“Plans are nothing. Planning is everything.” -Dwight Eisenhower
For this to be successful, ensure you are smart about it. Develop what you think to be a solid all around drivetrain, but make it highly adaptable to whatever changes might be made.
So basically, what should happen assuming you have done the research, is a simple, robust 6-8WD system that will serve you well with a few simple modifications 95% of the time. Don’t write this option off as too easy, I once made that mistake. Optimizing a 6-8WD is a very tough and entertaining challenge that I am sure could keep my engineering department at work pretty busy for a couple weeks.
My team agreed to do a simple skid steer in 2009, and we did. It worked well, but because we decided to do a wide robot base, it was a lot better than the original design would have been for Lunacy. If you are really enthused about an adaptable design, you could create an iAssembly in inventor that changes drastically to reflect different parameters you choose on creation (I have yet to try this, so I don’t know how hard it is).
Daniel is pretty sharp! I don’t think that he is contradicting the rules. Especially since he posted that great explanation of my claim that to use off season design work you must post it.
He may be saying that to select a design concept prior to knowing the configuration that best suits the game is unwise.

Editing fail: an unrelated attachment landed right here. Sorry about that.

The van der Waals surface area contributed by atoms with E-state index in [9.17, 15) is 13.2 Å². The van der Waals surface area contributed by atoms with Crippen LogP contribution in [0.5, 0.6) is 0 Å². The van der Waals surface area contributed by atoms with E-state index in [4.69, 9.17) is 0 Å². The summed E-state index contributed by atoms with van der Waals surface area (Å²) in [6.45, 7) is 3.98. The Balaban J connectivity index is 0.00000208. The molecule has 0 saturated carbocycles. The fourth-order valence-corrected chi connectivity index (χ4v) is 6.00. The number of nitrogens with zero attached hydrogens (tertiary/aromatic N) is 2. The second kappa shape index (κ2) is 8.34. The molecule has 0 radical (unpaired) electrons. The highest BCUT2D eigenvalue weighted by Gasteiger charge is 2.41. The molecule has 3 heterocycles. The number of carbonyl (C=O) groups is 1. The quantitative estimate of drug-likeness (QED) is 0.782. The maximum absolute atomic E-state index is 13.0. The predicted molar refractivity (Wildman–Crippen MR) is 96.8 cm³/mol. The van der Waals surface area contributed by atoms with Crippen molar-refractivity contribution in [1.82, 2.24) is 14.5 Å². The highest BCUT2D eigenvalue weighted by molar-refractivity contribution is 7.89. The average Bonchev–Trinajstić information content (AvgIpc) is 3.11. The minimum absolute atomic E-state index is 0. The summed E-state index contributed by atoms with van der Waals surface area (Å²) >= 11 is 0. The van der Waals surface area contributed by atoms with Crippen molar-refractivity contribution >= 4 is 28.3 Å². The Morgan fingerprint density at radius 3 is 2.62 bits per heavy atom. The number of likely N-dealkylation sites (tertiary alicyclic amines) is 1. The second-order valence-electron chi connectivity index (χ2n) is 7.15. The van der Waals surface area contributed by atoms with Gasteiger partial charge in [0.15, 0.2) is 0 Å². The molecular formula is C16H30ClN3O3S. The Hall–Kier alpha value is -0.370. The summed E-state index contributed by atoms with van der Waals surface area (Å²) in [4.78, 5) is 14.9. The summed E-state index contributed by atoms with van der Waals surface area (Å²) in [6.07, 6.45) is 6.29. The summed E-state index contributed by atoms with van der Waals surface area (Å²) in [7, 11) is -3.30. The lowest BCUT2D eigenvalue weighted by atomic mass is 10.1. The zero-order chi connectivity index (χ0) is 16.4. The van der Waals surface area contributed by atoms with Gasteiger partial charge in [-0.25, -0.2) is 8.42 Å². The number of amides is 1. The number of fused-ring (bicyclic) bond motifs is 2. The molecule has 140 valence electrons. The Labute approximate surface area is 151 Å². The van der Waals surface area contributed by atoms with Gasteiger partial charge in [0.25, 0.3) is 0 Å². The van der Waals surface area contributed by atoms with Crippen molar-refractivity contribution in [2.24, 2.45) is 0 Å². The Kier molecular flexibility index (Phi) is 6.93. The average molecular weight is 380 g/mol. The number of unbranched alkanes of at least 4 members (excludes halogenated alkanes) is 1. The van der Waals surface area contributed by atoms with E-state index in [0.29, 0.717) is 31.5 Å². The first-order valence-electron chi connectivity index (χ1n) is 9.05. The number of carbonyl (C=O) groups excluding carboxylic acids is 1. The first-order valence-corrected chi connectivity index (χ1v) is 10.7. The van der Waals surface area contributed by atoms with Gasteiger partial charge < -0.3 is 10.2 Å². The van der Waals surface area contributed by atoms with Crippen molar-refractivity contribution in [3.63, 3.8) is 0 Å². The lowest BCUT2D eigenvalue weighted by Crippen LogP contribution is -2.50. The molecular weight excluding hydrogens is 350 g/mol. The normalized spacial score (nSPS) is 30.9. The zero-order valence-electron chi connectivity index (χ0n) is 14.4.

Two other things;
Design and concept are often used as if they are interchangeable.
I emphasize to my team that a concept is an idea maybe with some drawings.
A design is a set of documents that include: Key Performance Parameters, Drawings, a parts list, a budget and a timeline to finished product. Optimally this would also include calculations but this gets skipped more often than not.
You may call it what you like but being clear in your own mind when you have a design or merely a concept can be useful.
I am a big fan of 6 wheel skid steer But!.. That has been done.
After dabbling in a copy of the AM 8" mecanums this year, I am eager to see more advanced drive platforms. Steering and suspension would be a great advance for many teams. Portland Jesuit came up with a really simple design for steering using a swivel on a Toughbox and steering with a globe.
Both front and back wheel sets could steer. That gave the team good steering and a limited ability to skew. This sort of simple but functional design is exciting because only a few teams have tried it and there is lots of room for innovation.
I would love to visit Wisconsin but Salt Lake is looking really cool and is closer.
Want to meet in the middle?